"Mine is a different take on it, it is, what follows the word 'I am,' I believe you're inviting into your life," Osteen explained. "So I think a lot of people don't realize it, but playing in their mind and even sometimes we say it. You know, 'I am slow,' 'I am unlucky,' 'I am not attractive'—and I think we're inviting negative things in. I think we're supposed to say, 'you know what, I am blessed.' 'I am strong,' 'I am healthy,' 'I am talented.' I think you have to invite the right things into your life."
"Do you have to believe in Jesus to read this book?" Colbert asked. The answer was, of course, no. "I try to always get outside the church walls," he said.
Osteen also said he never asked people to send money. "Regardless of whether you ask, do they send you cash anyway?" Colbert asked. "People send cash anyway, though," Osteen nodded, smiling. To which Colbert laughed and mimed taking a step back and washing his hands clean.
"I should clarify!" Osteen added, also laughing. "They don't send me cash."
Focusing on Lakewood's official status as a nondenominational congregation (though it's often referred to as Protestant), Colbert asked, "Are you in yourself a way a denomination?...Are there such a thing as Osteenians, people who follow Osteen?"
"I hope not," the pastor replied, laughing. "I hope they get inspired by our messages, but I turn everything back to the Lord—but I have no desire to become a denomination."
But with an eight-figure operating budget, Lakewood Church is unarguably a business, one with tax-exempt status in the United States.
In a 2015 segment about megachurches on Last Week Tonight, John Oliver revealed he had registered his own "church" in Texas—"Our Lady of Perpetual Exemption"—as a nonprofit corporation as a way to demonstrate just how relatively easy it was to pass the IRS' 14-point test for tax-exempt status for churches (and you don't have to meet all of them). His studio in New York for "weekly meetings" with his flock counted as a regular place of worship; having a "recognized creed and form of worship" is another point, and Oliver's tax lawyer described their practice as "some specific ritual, such as having congregants silently meditate on the nature of fraudulent churches."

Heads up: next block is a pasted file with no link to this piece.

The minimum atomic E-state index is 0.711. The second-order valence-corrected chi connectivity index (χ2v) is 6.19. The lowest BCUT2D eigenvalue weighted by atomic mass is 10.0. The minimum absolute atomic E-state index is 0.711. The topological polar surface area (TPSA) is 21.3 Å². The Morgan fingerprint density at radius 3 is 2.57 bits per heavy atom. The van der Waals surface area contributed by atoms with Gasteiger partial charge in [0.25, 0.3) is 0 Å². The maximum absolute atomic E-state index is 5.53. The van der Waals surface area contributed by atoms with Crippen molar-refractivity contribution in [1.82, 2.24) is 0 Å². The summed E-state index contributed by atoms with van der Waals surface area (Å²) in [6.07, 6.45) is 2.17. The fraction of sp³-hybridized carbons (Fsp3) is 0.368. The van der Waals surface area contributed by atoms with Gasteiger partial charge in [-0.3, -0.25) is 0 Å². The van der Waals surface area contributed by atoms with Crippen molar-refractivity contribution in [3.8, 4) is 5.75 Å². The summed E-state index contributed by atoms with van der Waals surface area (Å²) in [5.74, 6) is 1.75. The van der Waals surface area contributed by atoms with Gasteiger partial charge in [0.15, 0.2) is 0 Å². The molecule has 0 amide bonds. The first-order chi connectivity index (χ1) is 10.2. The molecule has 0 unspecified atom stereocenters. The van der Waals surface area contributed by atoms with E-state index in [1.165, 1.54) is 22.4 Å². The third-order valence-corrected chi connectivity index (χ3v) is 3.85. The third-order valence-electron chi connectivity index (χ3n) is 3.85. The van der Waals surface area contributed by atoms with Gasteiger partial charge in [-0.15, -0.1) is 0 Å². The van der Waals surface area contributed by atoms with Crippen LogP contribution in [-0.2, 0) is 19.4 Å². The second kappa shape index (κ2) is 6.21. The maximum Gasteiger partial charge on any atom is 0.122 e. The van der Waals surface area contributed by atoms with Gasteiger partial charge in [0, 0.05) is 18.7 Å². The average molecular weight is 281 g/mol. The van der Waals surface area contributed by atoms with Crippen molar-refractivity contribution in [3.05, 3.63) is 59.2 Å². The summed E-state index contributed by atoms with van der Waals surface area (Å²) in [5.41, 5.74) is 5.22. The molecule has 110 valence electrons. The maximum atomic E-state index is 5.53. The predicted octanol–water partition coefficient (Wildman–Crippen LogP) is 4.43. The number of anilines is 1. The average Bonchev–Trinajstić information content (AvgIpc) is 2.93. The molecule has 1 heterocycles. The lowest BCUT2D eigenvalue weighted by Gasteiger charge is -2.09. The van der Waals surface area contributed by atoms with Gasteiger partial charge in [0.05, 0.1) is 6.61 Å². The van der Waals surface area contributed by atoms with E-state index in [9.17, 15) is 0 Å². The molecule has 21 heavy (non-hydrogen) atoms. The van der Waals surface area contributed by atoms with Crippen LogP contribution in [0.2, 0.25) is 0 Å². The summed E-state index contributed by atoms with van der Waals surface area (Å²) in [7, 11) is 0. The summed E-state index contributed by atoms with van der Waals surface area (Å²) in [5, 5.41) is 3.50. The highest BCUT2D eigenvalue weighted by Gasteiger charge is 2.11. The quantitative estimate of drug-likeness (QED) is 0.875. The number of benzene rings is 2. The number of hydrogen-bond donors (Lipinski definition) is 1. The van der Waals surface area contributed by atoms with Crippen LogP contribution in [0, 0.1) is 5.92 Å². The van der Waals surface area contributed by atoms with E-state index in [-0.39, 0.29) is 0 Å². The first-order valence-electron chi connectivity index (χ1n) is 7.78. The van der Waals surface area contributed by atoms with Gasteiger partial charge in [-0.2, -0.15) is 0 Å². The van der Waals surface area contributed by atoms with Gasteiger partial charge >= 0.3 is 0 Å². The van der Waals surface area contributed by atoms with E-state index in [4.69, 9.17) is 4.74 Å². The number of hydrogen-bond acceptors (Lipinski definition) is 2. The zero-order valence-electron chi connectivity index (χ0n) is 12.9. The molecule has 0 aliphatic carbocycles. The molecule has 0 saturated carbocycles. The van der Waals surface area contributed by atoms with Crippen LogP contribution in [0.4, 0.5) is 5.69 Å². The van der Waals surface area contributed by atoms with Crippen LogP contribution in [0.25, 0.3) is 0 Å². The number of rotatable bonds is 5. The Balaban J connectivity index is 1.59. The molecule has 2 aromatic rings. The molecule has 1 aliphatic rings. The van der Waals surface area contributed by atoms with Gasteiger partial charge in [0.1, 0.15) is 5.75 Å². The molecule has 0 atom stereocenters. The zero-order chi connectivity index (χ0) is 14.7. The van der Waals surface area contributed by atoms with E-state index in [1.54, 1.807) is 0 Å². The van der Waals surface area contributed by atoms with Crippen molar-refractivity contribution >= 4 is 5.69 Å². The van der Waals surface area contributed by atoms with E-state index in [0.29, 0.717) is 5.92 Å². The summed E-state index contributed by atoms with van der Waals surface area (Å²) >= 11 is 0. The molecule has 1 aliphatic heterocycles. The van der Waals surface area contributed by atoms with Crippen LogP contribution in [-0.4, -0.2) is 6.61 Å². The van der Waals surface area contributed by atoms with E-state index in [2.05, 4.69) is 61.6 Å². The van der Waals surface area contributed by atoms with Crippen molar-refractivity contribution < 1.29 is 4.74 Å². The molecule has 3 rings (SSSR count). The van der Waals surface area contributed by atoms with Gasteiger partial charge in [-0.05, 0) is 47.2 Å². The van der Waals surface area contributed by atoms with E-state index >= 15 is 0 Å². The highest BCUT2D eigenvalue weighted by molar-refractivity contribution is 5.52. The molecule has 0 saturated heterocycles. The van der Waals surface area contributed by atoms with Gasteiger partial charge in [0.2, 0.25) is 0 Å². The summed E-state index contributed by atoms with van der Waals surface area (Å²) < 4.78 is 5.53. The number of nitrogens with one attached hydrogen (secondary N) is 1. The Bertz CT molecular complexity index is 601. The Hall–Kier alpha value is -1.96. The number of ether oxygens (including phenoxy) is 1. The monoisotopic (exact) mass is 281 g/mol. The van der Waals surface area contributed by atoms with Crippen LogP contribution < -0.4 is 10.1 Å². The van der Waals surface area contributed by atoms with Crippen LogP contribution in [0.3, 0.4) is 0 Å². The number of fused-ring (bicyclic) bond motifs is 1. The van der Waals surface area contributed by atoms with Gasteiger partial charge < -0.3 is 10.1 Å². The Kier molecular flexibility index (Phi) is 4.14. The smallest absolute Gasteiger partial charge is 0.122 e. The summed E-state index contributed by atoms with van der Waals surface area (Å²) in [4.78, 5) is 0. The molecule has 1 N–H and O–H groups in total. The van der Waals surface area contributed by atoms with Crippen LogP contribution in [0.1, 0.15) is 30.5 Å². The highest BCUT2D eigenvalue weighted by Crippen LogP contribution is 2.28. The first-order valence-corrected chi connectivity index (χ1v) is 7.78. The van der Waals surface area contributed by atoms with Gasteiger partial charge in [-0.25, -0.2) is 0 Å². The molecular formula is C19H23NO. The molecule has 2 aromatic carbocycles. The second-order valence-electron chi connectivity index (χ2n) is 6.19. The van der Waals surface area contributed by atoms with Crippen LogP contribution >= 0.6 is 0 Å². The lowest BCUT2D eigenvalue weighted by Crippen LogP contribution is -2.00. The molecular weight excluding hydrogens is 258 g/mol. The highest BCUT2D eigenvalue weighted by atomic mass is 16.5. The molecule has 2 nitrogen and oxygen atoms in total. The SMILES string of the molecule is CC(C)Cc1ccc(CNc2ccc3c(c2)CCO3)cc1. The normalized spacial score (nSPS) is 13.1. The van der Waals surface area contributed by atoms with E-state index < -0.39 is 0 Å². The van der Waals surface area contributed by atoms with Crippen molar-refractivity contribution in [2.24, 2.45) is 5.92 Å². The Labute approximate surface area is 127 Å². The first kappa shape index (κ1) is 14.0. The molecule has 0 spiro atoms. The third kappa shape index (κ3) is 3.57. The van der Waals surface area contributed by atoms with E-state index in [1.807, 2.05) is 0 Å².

"Do you profess your belief tonight, brothers and sisters?!" Oliver prompted cheers from the crowd.
Oliver called out several televangelists by name and Osteen was not one of them. But his luxurious lifestyle has attracted plenty of attention and charges of hypocrisy, showboating and inappropriateness among adherents of those who subscribe to a different brand of religious worship.
"Joel Osteen Sails Luxury Yacht Through Flooded Houston To Pass Out Copies Of 'Your Best Life Now,'" read a headline posted Tuesday on the Christian satire site Babylon Bee.
In 2008, Victoria Osteen was sued by a Continental Airlines flight attendant for alleged assault stemming from an argument they had over a small spill on the armrest of Victoria's first-class seat while the family was en route to Vail, Colo., in 2005. The Osteens were escorted off the plane and paid $3,000 to the airline for interfering with a crew member (and delaying the flight). After barely two hours of deliberations, however, the jury sided with Mrs. Osteen and determined she wasn't liable for any damages.